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Equilibrium Pricing and Trading Volume under Preference Uncertainty

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  • Biais, Bruno
  • Hombert, Johan
  • Weill, Pierre-Olivier

Abstract

Information collection, processing and dissemination financial institutions is challenging. This can delay the observation by traders of the exact capital charges and constraints of their institution. During this delay, traders face preference uncertainty. In this context, we study optimal trading strategies and equilibrium prices in a continuous centralized market. We focus on liquidity shocks, during which preference uncertainty is likely to matter most. Preference uncertainty generates allocative ineficiency, but need not reduce prices. Traders progressively learning about the preferences of their institution conduct round-trip trades, which generate excess volume relative to the frictionless market. In a cross section of liquidity shocks, the initial price drop is positively correlated with total trading volume. Across traders, the number of round-trips is negatively correlated with trading profits and average inventory.

Suggested Citation

  • Biais, Bruno & Hombert, Johan & Weill, Pierre-Olivier, 2013. "Equilibrium Pricing and Trading Volume under Preference Uncertainty," IDEI Working Papers 787, Institut d'Économie Industrielle (IDEI), Toulouse, revised Dec 2013.
  • Handle: RePEc:ide:wpaper:27434
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    References listed on IDEAS

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    1. Ana Babus & Péter Kondor, 2018. "Trading and Information Diffusion in Over‐the‐Counter Markets," Econometrica, Econometric Society, vol. 86(5), pages 1727-1769, September.
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    Cited by:

    1. Marvin Wee & Joey W. Yang, 2016. "The Evolution of Informed Liquidity Provision: Evidence from an Order†driven Market," European Financial Management, European Financial Management Association, vol. 22(5), pages 882-915, November.
    2. Bruno Biais & Fany Declerck & Sophie Moinas, 2016. "Who supplies liquidity, how and when?," BIS Working Papers 563, Bank for International Settlements.
    3. Julien Hugonnier & Benjamin Lester & Pierre-Olivier Weill, 2020. "Frictional Intermediation in Over-the-Counter Markets," Review of Economic Studies, Oxford University Press, vol. 87(3), pages 1432-1469.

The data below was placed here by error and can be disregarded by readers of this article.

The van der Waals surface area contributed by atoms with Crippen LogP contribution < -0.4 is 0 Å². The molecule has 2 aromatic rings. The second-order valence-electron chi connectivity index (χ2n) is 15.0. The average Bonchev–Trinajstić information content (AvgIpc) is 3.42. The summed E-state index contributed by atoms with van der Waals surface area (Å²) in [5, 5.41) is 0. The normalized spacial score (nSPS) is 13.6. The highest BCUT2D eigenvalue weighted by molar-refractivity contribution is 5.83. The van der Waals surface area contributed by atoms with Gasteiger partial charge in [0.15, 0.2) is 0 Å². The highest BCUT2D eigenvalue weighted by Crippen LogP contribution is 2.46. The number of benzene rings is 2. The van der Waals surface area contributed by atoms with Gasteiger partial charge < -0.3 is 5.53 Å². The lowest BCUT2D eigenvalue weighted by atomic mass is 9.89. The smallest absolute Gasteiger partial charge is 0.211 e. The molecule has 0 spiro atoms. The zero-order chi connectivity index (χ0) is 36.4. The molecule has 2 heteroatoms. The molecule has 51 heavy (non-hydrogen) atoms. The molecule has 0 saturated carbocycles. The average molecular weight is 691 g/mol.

4. Puriya Abbassi & Falko Fecht & Johannes Tischer, 2017. "Variations in Market Liquidity and the Intraday Interest Rate," Journal of Money, Credit and Banking, Blackwell Publishing, vol. 49(4), pages 733-765, June.
    5. Andrea M. Buffa & Suleyman Basak, 2016. "A Theory of Operational Risk," 2016 Meeting Papers 352, Society for Economic Dynamics.
    6. Pierre-Olivier Weill, 2020. "The search theory of OTC markets," NBER Working Papers 27354, National Bureau of Economic Research, Inc.
    7. Guan, Qing & An, Haizhong, 2017. "The exploration on the trade preferences of cooperation partners in four energy commodities’ international trade: Crude oil, coal, natural gas and photovoltaic," Applied Energy, Elsevier, vol. 203(C), pages 154-163.
    8. Abbassi, Puriya & Fecht, Falko & Tischer, Johannes, 2015. "The intraday interest rate: What's that?," Discussion Papers 24/2015, Deutsche Bundesbank.
    9. Zhou Yongwu & Lin Zhaozhan, 2016. "Impacts of Hyperbolic Discounting on Inventory Replenishment Policy Under Inflation," Journal of Systems Science and Information, De Gruyter, vol. 4(1), pages 24-39, February.

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    More about this item

    JEL classification:

    • D8 - Microeconomics - - Information, Knowledge, and Uncertainty
    • G1 - Financial Economics - - General Financial Markets

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